Jul 1, 2014 5:00 PM by Serena Gordon
TUESDAY, July 1, 2014 (HealthDay News) -- Two new U.S. reports suggest it's possible that people who signed up for health insurance under the Affordable Care Act on the federal government's health care website -- or state websites in California and Connecticut -- may not have been eligible for that coverage, according to published reports.
Or, they may not have been eligible to receive federal subsidies that assist in paying for insurance coverage, the reports said.
The reports were issued by the U.S. Department of Health and Human Services' Office of Inspector General. They cited concerns over "internal controls" for verifying Social Security numbers, citizenship status and a person's eligibility to purchase health insurance through the insurance websites, or exchanges, according to the Washington Post.
One of the reports found that the federal marketplace couldn't resolve more than 2.6 million of nearly 3 million "inconsistencies" found between federal records and documentation provided by insurance applicants. However, the report noted that an inconsistency doesn't necessarily mean someone provided inaccurate information.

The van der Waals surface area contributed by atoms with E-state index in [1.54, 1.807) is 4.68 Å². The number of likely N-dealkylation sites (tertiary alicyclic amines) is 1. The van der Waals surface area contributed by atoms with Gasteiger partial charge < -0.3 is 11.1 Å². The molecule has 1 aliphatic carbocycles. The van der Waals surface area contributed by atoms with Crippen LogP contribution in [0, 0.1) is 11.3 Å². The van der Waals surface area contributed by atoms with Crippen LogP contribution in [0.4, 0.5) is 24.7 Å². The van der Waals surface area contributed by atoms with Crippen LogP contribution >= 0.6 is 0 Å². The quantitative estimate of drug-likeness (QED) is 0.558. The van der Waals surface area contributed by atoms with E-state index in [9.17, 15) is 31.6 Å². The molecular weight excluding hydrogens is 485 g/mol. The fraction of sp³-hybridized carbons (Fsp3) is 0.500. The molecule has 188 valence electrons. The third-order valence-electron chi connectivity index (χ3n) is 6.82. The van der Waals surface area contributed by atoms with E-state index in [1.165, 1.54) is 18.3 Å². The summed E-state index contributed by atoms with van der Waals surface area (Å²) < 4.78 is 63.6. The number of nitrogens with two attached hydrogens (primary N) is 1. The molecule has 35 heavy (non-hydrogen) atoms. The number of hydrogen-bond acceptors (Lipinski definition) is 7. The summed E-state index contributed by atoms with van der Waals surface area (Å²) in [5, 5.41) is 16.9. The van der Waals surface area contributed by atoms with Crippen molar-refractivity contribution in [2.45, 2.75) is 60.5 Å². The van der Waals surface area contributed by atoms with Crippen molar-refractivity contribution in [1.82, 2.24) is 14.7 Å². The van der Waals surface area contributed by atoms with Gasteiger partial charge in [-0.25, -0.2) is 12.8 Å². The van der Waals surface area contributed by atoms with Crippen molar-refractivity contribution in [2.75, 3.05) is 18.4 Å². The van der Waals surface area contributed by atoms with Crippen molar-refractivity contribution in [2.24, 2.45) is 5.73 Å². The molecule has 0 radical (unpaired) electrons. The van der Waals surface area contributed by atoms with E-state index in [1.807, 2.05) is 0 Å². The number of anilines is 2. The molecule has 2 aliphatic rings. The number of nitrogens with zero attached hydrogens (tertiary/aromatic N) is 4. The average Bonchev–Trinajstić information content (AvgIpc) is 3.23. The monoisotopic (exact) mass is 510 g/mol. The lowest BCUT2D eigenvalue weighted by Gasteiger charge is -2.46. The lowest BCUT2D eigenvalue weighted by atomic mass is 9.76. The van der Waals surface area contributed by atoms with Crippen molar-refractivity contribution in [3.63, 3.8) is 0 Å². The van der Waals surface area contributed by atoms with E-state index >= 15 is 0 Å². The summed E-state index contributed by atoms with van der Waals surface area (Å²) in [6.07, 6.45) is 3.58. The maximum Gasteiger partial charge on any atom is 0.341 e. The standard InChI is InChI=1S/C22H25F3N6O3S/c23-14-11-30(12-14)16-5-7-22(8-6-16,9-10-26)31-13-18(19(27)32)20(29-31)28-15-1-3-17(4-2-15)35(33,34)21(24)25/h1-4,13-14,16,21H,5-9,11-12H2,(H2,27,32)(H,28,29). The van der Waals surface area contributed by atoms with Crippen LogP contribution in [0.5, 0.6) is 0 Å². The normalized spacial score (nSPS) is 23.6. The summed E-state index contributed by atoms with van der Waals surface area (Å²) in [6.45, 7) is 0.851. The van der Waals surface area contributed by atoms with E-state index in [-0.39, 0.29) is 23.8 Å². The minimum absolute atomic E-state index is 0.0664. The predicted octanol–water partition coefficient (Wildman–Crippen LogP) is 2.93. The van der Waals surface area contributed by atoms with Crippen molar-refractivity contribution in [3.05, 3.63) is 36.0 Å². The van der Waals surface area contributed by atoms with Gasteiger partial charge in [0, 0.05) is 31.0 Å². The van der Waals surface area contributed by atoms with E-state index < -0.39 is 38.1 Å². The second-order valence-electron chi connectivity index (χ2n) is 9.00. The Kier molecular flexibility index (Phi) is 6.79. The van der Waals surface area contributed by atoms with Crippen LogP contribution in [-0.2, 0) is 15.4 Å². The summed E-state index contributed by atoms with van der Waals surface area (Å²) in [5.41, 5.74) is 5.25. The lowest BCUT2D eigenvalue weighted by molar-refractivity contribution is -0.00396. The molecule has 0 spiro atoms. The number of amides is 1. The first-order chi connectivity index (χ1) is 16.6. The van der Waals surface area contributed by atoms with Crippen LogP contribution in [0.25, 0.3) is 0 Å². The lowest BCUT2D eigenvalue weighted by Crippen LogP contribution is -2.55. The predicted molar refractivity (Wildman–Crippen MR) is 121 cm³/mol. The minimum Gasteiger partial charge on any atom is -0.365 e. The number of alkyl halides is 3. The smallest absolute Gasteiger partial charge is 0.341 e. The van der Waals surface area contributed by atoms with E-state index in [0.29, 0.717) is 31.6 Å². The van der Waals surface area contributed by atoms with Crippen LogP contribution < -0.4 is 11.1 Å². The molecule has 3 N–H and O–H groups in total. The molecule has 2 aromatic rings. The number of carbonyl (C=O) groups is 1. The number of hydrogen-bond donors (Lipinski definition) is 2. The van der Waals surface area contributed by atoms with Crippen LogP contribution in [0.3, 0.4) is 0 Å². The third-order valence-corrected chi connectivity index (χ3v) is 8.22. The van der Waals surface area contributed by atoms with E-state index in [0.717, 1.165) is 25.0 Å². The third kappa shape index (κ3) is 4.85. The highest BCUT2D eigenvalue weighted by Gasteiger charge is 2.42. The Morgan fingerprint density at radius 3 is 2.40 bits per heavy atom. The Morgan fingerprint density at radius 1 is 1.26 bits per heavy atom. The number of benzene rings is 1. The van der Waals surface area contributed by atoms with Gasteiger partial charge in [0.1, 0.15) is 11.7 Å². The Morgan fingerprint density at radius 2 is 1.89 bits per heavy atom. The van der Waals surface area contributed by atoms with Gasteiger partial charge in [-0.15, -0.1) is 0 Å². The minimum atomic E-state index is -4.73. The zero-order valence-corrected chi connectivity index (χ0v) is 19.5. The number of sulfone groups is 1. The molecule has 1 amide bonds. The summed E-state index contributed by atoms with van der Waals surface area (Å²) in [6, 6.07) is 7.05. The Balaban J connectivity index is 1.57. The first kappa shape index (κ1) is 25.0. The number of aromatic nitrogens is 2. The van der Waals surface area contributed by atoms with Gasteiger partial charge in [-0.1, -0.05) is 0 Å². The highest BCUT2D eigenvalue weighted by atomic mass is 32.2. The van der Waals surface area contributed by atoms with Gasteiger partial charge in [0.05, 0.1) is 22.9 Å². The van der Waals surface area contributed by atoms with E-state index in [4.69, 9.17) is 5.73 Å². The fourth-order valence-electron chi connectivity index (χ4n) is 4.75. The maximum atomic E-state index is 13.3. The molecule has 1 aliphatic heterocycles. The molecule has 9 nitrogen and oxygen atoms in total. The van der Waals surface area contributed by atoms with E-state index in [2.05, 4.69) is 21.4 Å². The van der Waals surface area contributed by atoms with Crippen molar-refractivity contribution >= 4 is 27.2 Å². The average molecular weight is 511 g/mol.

Republicans were quick to point to what they called flaws in the online insurance marketplaces, which are an integral part of the Affordable Care Act. The Obama administration has "allowed millions of Americans to enroll in a system that may be handing them the wrong subsidies -- too much or too little -- and they've left taxpayers vulnerable to fraud," Sen. Lamar Alexander, R-Tenn., said in a statement published by the newspaper.
Sen. Tom Harkin, D-Iowa, chairman of the Senate Health, Education, Labor, and Pensions Committee, countered that the administration has been "already improving marketplace operations" and said that, after a troubled beginning, the federal exchange has been "a genuine success."
Both reports were based on the marketplaces' records from October through December of last year. That was the first half of the initial six-month signup period for insurance under the health-care law, sometimes called Obamacare, the Post reported.
The first signup period ended March 31. The initial phases of the first signup period were marred by major computer glitches. They were largely fixed during the second three months of the Oct. 1-March 31 signup period.
A spokesman for the U.S. Centers for Medicare and Medicaid Services (CMS) said the fact that the insurance enrollment system had flaws early on isn't news. "We've come a long way since then," Aaron Albright told the Post.
Albright added that CMS "is working expeditiously to resolve inconsistencies to make sure individuals and families get the tax credits and coverage they deserve and that no one receives a benefit they shouldn't."
To learn more about the Affordable Care Act, visit the U.S. Department of Health and Human Services.